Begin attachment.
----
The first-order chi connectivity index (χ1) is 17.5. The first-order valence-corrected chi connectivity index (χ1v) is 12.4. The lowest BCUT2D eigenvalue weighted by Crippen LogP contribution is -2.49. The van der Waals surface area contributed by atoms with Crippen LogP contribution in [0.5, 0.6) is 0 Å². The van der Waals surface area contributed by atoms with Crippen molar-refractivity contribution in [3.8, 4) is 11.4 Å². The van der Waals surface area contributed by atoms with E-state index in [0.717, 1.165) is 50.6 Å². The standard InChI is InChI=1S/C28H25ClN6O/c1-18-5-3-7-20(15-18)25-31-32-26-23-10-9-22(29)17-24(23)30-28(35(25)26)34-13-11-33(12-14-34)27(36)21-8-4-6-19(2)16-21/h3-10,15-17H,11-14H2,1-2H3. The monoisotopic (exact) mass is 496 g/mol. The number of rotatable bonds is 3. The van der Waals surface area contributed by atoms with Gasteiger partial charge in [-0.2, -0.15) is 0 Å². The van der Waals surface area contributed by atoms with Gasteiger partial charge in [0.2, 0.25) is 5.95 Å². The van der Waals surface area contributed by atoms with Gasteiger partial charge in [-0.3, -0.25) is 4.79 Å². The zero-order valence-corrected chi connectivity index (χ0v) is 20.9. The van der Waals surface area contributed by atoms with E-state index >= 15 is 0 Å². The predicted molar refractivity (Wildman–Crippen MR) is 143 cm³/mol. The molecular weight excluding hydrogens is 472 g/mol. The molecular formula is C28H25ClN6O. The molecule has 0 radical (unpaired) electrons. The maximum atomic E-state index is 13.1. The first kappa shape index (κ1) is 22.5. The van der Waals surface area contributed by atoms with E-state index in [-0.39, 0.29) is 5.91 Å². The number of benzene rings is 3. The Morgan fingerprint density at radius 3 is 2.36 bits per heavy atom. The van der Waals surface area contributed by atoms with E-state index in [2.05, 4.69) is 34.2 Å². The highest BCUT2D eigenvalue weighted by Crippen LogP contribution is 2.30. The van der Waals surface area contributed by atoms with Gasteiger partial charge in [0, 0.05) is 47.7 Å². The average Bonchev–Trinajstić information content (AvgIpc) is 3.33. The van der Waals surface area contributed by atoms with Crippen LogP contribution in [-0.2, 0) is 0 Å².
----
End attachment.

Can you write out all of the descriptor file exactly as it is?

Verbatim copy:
The first-order chi connectivity index (χ1) is 17.5. The first-order valence-corrected chi connectivity index (χ1v) is 12.4. The lowest BCUT2D eigenvalue weighted by Crippen LogP contribution is -2.49. The van der Waals surface area contributed by atoms with Crippen LogP contribution in [0.5, 0.6) is 0 Å². The van der Waals surface area contributed by atoms with Crippen molar-refractivity contribution in [3.8, 4) is 11.4 Å². The van der Waals surface area contributed by atoms with E-state index in [0.717, 1.165) is 50.6 Å². The standard InChI is InChI=1S/C28H25ClN6O/c1-18-5-3-7-20(15-18)25-31-32-26-23-10-9-22(29)17-24(23)30-28(35(25)26)34-13-11-33(12-14-34)27(36)21-8-4-6-19(2)16-21/h3-10,15-17H,11-14H2,1-2H3. The monoisotopic (exact) mass is 496 g/mol. The number of rotatable bonds is 3. The van der Waals surface area contributed by atoms with Gasteiger partial charge in [-0.2, -0.15) is 0 Å². The van der Waals surface area contributed by atoms with Gasteiger partial charge in [0.2, 0.25) is 5.95 Å². The van der Waals surface area contributed by atoms with Gasteiger partial charge in [-0.3, -0.25) is 4.79 Å². The zero-order valence-corrected chi connectivity index (χ0v) is 20.9. The van der Waals surface area contributed by atoms with E-state index >= 15 is 0 Å². The predicted molar refractivity (Wildman–Crippen MR) is 143 cm³/mol. The molecular weight excluding hydrogens is 472 g/mol. The molecular formula is C28H25ClN6O. The molecule has 0 radical (unpaired) electrons. The maximum atomic E-state index is 13.1. The first kappa shape index (κ1) is 22.5. The van der Waals surface area contributed by atoms with E-state index in [-0.39, 0.29) is 5.91 Å². The number of benzene rings is 3. The Morgan fingerprint density at radius 3 is 2.36 bits per heavy atom. The van der Waals surface area contributed by atoms with E-state index in [2.05, 4.69) is 34.2 Å². The highest BCUT2D eigenvalue weighted by Crippen LogP contribution is 2.30. The van der Waals surface area contributed by atoms with Gasteiger partial charge in [0, 0.05) is 47.7 Å². The average Bonchev–Trinajstić information content (AvgIpc) is 3.33. The van der Waals surface area contributed by atoms with Crippen LogP contribution in [-0.2, 0) is 0 Å².